My mother is a piece of work! She will soon be 83 and has lived alone for nearly 35 years since my father died.
During that time she went back to school, became an LPN, worked for the State of Illinois in a mental health hospital for over 15 years, built a house which she subsequently paid for, was an excellent grandmother to eight grandkids, and supported herself through nearly 20 years of retirement.
And, of course, the best testimonial of her quality as a person is that all three of her children, who are nearing retirement, built strong careers where they made meaningful contributions to society while raising their own families. That’s quite a lot!
Oh, and by the way, each of us kids have massive respect for our mother – for who she is and what she has done with her life.
Now it is becoming more difficult for mother to stay on top of everything involved in maintaining a household. Keeping the house up, eating well, keeping track of medications, staying somewhat active in various senior activities in her community – she can still do these things. But they are getting harder. She makes more mistakes with chores and medications. She is a bit more forgetful.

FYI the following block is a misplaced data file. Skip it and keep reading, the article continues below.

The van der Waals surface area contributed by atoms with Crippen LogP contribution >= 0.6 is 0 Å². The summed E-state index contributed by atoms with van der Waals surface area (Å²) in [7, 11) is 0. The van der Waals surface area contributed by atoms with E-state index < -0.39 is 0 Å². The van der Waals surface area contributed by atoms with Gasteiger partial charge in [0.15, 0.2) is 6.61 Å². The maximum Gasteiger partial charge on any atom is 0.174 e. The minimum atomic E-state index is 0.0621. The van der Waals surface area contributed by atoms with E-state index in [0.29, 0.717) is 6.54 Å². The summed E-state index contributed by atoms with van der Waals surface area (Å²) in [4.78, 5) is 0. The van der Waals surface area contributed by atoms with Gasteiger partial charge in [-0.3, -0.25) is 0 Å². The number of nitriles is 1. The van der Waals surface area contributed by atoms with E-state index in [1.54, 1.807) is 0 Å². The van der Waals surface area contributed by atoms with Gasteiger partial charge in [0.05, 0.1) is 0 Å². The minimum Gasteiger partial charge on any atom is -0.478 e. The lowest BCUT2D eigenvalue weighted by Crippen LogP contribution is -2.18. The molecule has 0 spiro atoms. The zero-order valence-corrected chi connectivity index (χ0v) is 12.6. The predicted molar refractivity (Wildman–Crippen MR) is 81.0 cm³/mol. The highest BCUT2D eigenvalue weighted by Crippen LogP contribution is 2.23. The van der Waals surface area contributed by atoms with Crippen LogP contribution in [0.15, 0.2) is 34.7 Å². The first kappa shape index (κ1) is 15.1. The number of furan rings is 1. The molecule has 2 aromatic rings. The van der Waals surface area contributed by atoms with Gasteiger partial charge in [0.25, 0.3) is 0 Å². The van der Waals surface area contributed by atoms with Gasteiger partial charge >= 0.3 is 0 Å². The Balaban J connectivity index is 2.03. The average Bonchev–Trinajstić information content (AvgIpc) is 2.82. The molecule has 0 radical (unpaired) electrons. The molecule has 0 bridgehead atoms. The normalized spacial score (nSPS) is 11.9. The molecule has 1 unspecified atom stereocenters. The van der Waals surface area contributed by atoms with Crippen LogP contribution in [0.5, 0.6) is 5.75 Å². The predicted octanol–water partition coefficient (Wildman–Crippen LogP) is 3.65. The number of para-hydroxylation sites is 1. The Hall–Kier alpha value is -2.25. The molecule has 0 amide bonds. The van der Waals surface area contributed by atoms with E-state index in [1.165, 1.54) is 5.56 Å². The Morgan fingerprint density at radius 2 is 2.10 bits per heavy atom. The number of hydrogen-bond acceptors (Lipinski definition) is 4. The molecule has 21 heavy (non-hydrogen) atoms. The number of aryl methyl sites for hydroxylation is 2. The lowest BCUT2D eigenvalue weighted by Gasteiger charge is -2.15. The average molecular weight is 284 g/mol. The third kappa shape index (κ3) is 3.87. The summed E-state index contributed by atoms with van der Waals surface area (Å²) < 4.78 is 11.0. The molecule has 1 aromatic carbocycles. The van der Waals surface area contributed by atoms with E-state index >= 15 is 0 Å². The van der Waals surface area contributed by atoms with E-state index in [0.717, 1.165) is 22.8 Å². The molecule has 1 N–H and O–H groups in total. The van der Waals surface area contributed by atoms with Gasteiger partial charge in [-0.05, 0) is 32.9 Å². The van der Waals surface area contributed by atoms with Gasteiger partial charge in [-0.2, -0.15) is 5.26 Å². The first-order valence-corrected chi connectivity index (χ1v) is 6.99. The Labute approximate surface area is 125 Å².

My brother, my sister and I talk with her or see her a lot. It’s been increasingly clear over the last six months that things were not working quite as well as they have in the past. We’ve been unclear as to what we should do and how to think through and make decisions, especially since they will impact our mother and her quality of life.
Thank goodness I now work with very experienced geriatric care managers!
A few late afternoon informal discussions with my co-workers, whom I GREATLY respect, helped me clarify – and helped me clarify for my brother and sister – our situation. So, this week, my mother, who lives half the country away from me, started receiving home care services.
We are starting with a few hours a week of care. As my mother gets accustomed to this new person in her life, and as my mother’s situation changes, our home care system will change to address the needs at the time.
What a relief for me, my brother and my sister!!!! We didn’t have to figure all this out in a vacuum!
~ Nick Kirby